Memo To: Website baseball fans, browsers
From: Jude Wanniski
Re: Pee Wee Reese, 81
One of the few quirks about me that nobody has ever known -- until today -- involves Harold "Pee Wee" Reese, who was the shortstop for the Brooklyn Dodgers when I saw my first major league games at Ebbets Field on Memorial Day 1946. I was nine years old at the time, Pee Wee 28. Sometime in my teenage years, perhaps when I was 15 or 16, I began to seriously think of my mortality, wondering "when my number would be up." I thought of all the ways I might cash in, but decided I would not have to be greatly concerned until Pee Wee had cashed in his chips. In the last 20 years, as more and more of the Boys of Summer went on to the Big Ballpark in the Sky, there was not a single day I did not read the obituary page thinking Pee Wee might show up. Because I have been reading The New York Times since I was 13 and a freshman at Brooklyn Technical High School, I always assumed I would find Pee Wee's obit in its grey pages. That's where I found Carl Furillo and Jackie Robinson and Roy Campanella and Gil Hodges over the years. What a comfort every day to find Pee Wee was still okay. So imagine my surprise Saturday afternoon, flipping between the PGA and Tiger Woods on CBS and the Iowa Straw Poll on CNN, to find that Pee Wee had just died, 81 years old, at his home in Louisville, Ky. That's my quirk, which I never told anyone about, even my kid brother Terry, 62, whom I certainly hope I do not outlive.
The New York papers, including the Times, of course, all carried obituaries on Sunday, and they uniformly gave credit to Pee Wee for making it easier for Jackie Robinson to be accepted as the first black ballplayer in the majors. From their dugout, the Boston Braves (who, incidentally, played the Dodgers in that doubleheader Terry and I saw in 1946 with our Uncle Vince and Aunt Marie) were heckling Pee Wee, a Southerner, for playing with a Negro. Pee Wee, the captain of the team, walked up to Jackie and put his arm around him. That game was in Boston in 1947, but the New York papers played up the story so that no baseball fan in the country was unaware of it. There was probably not a black in the nation over the age of 13, baseball fan or not, who was not aware of what Pee Wee had done in that simple "Gesture on the Margin."
What made it so hard for me was that in my first games in 1946. I did not really identify with Reese (who wore #1 on his uniform), but with Dixie Walker, the centerfielder, who wore #11. Dixie was the clean-up hitter for the Dodgers, who had won the N.L. batting championship once or twice, and had a good day at the plate when Terry and I were there for our first games. Dixie, who I remember was born in 1911, and died years ago, was a Brooklyn favorite, the "Peeple's Cherce." If anyone asked me in April 1947 who my idol was, I would say Dixie Walker. As a 10-year-old in 1947, I went to the first Saturday game Jackie Robinson played in Brooklyn. Gosh, I remember how BLACK he was, in his snow white uniform. Terry and I always sat in the $1.25 grandstand seats right behind first base, so close to the field we could hear Jackie's chatter.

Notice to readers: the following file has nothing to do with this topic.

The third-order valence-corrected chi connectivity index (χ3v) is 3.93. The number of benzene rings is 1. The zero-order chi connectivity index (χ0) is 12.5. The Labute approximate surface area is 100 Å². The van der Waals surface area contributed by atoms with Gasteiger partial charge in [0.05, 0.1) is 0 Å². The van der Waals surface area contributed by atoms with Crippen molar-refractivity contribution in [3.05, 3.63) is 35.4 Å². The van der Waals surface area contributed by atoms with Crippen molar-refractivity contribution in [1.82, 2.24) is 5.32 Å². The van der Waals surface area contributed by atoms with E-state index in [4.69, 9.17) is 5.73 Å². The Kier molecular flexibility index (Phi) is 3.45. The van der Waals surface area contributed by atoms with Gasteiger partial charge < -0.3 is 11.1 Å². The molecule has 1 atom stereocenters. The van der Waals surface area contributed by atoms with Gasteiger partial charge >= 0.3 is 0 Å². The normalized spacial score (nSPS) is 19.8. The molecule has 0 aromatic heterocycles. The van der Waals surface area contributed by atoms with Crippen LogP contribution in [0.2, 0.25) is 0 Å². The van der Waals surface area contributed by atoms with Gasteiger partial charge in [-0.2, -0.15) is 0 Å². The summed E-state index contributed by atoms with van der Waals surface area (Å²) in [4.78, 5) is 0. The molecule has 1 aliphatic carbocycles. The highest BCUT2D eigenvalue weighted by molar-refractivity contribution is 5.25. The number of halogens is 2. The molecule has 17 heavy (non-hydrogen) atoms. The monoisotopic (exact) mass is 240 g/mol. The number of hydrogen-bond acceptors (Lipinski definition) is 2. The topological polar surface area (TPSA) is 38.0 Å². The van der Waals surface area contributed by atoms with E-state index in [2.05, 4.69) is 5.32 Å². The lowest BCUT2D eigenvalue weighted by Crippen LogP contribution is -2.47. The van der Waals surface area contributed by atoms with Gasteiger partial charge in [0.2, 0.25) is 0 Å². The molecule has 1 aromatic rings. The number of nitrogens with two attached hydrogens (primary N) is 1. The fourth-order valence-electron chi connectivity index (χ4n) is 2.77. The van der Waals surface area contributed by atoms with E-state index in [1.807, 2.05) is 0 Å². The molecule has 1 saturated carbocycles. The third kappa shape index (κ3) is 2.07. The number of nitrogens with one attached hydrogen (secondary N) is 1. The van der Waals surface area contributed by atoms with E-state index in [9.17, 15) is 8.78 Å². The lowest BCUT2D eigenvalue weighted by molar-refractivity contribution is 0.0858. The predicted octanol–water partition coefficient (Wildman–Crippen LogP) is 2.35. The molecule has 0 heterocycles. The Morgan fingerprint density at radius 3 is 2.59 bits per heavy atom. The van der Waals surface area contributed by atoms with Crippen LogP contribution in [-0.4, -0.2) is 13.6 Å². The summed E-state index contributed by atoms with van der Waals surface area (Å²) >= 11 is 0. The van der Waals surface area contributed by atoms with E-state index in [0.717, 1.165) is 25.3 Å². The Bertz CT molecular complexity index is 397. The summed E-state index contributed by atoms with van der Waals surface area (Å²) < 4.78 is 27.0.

What shook me up was learning that Dixie Walker had circulated a petition among the Dodgers protesting Robinson's place on the team. How could my hero do this? This was not something I could understand at that tender age, and it practically made me physically ill. How glad I was when the owner of the Dodgers, Branch Rickey, traded Dixie to the Pittsburgh Pirates. My new hero was Pee Wee, who had urged his fellows to ignore Dixie's petition. For as long as he played, to 1958, I loved Pee Wee. I dreamed of growing up to be a major leaguer. My brother to this day chuckles at the "contract" that I wrote out with Branch Rickie, Jude "Speedy" Wanniski, shortstop. As I recall, I signed for $10,000, which was big money back in those days, with low tax rates in the lower brackets, and gold at $35 an ounce.
One thing Terry and I will recall about Pee Wee, which none of the obits noted, and can't be found in the baseball statistics, is that the great majority of the times he struck out were "called" not "swinging." Pee Wee loved to get a base on balls, which is what drove the Dodger fans nutty, as too often on a 3-and-2 pitch, he watched a strike go by. That's okay, Pee Wee. People remember Jackie from breaking the color line. I remember you for being the white guy who helped him break it. Rest in peace -- a free pass to baseball heaven.